Monday, 26 September 2011

Dugme = Turkish for Button

I have just come back from Istanbul and while wandering round the streets near the Grand Bazaar I came across clusters of wholesale button shops. I wasn't impressed by the buttons themselves but by the sheer quantity of them.

This one was within the covered Bazaar

Button selling is clearly a serious affair

It needs lots of careful consideration

Bagged up and ready to go

Deal made over the obligatory glass of tea

Button presses waiting on the pavement

Basement button cavern

Shop sign

The shops remind me of the shops of my childhood around St Margaret's Street behind Oxford Circus, London's factory dressmaking district. 

Monday, 12 September 2011

Nichols Buttons and Hardy Amies

Here it is, my father's list of customers and under "H" Hardy Amies and Norman Hartnell, the twin kings of London Couture,  sadly he tore out the pages  with the actual order  history.

 Amies worked for Lachasse and Worth setting up his own couture house in 1946 he dressed the Queen from 1948  and was knighted in 1989. He launched his ready to wear in 1950 and was famous for his understated tailoring and regal ballgowns. Hardy Amies

My father and Amies were exact contemporaries born  within a few miles of each other into  Edwardian London. I have no idea if they knew each other, but I do know that he would have dealt with the stock room as far as possible as he always said that was where the power lay. He depended on the lady whose job it was to source the buttons to suggest that he should be asked. He would also go to enormous lengths to supply the buttons in a way that made her job easier. Each set of buttons for each costume would be packed in its own tissue paper so the seamstress had a perfectly matching set.

He would  take the London orders round to the major houses himself so that he would be a familiar face in the stock room. However grand the customer, the stock room was always in the over crowded, rather grim basement, far from the upstairs glamour. I was rather affronted that  was where he took the buttons, I felt he was an upstairs man.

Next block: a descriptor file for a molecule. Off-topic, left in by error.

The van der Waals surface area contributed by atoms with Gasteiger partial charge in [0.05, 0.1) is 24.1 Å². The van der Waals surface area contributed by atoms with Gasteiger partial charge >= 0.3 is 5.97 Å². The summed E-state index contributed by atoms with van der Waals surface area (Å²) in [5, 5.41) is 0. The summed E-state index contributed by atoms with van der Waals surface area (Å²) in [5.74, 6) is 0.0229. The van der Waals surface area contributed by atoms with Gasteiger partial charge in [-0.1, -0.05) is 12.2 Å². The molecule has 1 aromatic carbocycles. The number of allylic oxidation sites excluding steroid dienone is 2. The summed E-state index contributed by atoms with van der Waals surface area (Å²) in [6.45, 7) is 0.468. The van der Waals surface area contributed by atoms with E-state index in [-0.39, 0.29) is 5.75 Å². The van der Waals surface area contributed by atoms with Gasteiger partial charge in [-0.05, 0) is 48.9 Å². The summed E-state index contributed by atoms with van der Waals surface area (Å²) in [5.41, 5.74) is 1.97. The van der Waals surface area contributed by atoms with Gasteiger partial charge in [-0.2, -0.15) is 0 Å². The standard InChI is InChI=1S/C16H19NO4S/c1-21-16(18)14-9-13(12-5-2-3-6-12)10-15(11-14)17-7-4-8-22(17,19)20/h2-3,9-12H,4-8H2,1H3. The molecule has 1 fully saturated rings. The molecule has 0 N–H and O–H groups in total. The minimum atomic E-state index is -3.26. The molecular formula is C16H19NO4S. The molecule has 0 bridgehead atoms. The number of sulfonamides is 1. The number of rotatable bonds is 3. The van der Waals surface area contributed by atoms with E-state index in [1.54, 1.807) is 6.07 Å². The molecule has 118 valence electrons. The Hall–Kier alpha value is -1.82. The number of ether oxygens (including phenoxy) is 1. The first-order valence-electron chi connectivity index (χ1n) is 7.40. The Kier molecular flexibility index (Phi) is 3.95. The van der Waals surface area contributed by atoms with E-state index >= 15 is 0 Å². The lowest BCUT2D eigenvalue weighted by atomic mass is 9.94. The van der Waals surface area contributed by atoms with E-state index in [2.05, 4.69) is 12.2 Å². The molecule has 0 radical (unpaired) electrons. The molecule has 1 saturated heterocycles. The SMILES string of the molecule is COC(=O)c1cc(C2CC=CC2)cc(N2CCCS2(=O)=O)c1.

Hardy Amies talking to one of his employees
In the last days of Hardy Amies women's wear I supplied buttons from daddy's stock to them  just for old times sake and I suspect absolutely nothing had changed. I took the buttons to the stockroom buyer and she would see which of my choices the designer wanted, sometimes you saw the designer, other times you didn't, but essentially she was the all important go between. 

Later the Hardy Amies' Design Director Jon Moore who had spent his whole career there left to set up his own couture house Jon Moore Ltd and I still work directly with him so the link continues even though the firm of Hardy Amies now only does menswear.

A beautifully crafted  Scottish tweed day dress by Jon Moore with Nichols buttons

Wednesday, 7 September 2011

Experimental glass buttons from the Sixties

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These buttons are  from the Sixties, I have a soft spot for this era as I was a child and interested in my father's work, when the Sixties ended I was sixteen and by that time  more interested in myself.

The buttons are really experiments, he is seeing what he can make. They are probably made in the longueurs of summer when he would put the furnace on to make samples and have a bit of a play. In the summer he worried  whether he would get enough orders to stave off an overdraft the next year. In the summer he created the samples to go with the snippets of material sent to him for the coats and suit designs for the Winter Season.

  • BUTTON ONE He bought his paints from Johnston Matthey by post, if he saw something new  he thought he could use he sent for a sample. He sent for some crackle glaze which you sprinkled on and it looked like glass dust fused to the surface. He's tried this on clear glass with a gold painted vertical slice. Not impressed,  he ground the face of the button so you get fragments of shine from the crackle and the gold on an otherwise mat surface.
  • BUTTON TWO For this he used a piece of rod glass which he was always trying to work out how to use. He watched the glass makers who made glass rod animals and bought some glass to see if he could use it. He never really found the answer but this is him trying to use it.

  • BUTTON THREE  This is clear glass with the colour painted onto the back. I think there must have been problems as there are very few of these but its a really pleasing result like little paper weights.

  • BUTTON FOUR  He's made this by grinding across the face of the button

  • BUTTON FIVE This is lovely, it was probably  made as a pendant piece. Its a clear glass sandwich  with a filling of sprinkled paint pigment. The air bubbles would be accidental but add to its interest.

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